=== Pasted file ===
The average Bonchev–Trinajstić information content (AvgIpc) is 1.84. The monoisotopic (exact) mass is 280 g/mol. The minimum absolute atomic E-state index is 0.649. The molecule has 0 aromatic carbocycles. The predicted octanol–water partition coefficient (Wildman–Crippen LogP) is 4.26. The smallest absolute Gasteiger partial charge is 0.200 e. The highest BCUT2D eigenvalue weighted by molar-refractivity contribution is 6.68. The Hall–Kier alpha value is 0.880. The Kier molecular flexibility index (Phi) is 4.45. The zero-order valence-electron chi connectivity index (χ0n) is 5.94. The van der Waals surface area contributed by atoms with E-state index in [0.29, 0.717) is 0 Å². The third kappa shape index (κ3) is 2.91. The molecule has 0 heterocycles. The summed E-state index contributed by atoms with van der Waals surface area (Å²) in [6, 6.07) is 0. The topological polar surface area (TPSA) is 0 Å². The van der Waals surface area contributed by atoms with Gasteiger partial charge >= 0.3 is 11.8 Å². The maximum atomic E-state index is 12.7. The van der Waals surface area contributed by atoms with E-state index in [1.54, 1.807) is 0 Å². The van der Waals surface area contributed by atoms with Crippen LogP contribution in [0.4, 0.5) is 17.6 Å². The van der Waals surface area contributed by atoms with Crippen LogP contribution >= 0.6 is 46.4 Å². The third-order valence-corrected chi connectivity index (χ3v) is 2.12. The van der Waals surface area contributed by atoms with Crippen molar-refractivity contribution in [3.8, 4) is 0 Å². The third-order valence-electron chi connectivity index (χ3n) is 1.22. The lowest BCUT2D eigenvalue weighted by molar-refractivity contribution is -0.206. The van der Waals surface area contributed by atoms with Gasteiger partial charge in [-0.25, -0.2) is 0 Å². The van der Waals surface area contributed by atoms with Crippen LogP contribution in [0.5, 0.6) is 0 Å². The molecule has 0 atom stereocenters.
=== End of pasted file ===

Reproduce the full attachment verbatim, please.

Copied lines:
The average Bonchev–Trinajstić information content (AvgIpc) is 1.84. The monoisotopic (exact) mass is 280 g/mol. The minimum absolute atomic E-state index is 0.649. The molecule has 0 aromatic carbocycles. The predicted octanol–water partition coefficient (Wildman–Crippen LogP) is 4.26. The smallest absolute Gasteiger partial charge is 0.200 e. The highest BCUT2D eigenvalue weighted by molar-refractivity contribution is 6.68. The Hall–Kier alpha value is 0.880. The Kier molecular flexibility index (Phi) is 4.45. The zero-order valence-electron chi connectivity index (χ0n) is 5.94. The van der Waals surface area contributed by atoms with E-state index in [0.29, 0.717) is 0 Å². The third kappa shape index (κ3) is 2.91. The molecule has 0 heterocycles. The summed E-state index contributed by atoms with van der Waals surface area (Å²) in [6, 6.07) is 0. The topological polar surface area (TPSA) is 0 Å². The van der Waals surface area contributed by atoms with Gasteiger partial charge >= 0.3 is 11.8 Å². The maximum atomic E-state index is 12.7. The van der Waals surface area contributed by atoms with E-state index in [1.54, 1.807) is 0 Å². The van der Waals surface area contributed by atoms with Crippen LogP contribution in [0.4, 0.5) is 17.6 Å². The van der Waals surface area contributed by atoms with Crippen LogP contribution >= 0.6 is 46.4 Å². The third-order valence-corrected chi connectivity index (χ3v) is 2.12. The van der Waals surface area contributed by atoms with Crippen molar-refractivity contribution in [3.8, 4) is 0 Å². The third-order valence-electron chi connectivity index (χ3n) is 1.22. The lowest BCUT2D eigenvalue weighted by molar-refractivity contribution is -0.206. The van der Waals surface area contributed by atoms with Gasteiger partial charge in [-0.25, -0.2) is 0 Å². The van der Waals surface area contributed by atoms with Crippen LogP contribution in [0.5, 0.6) is 0 Å². The molecule has 0 atom stereocenters.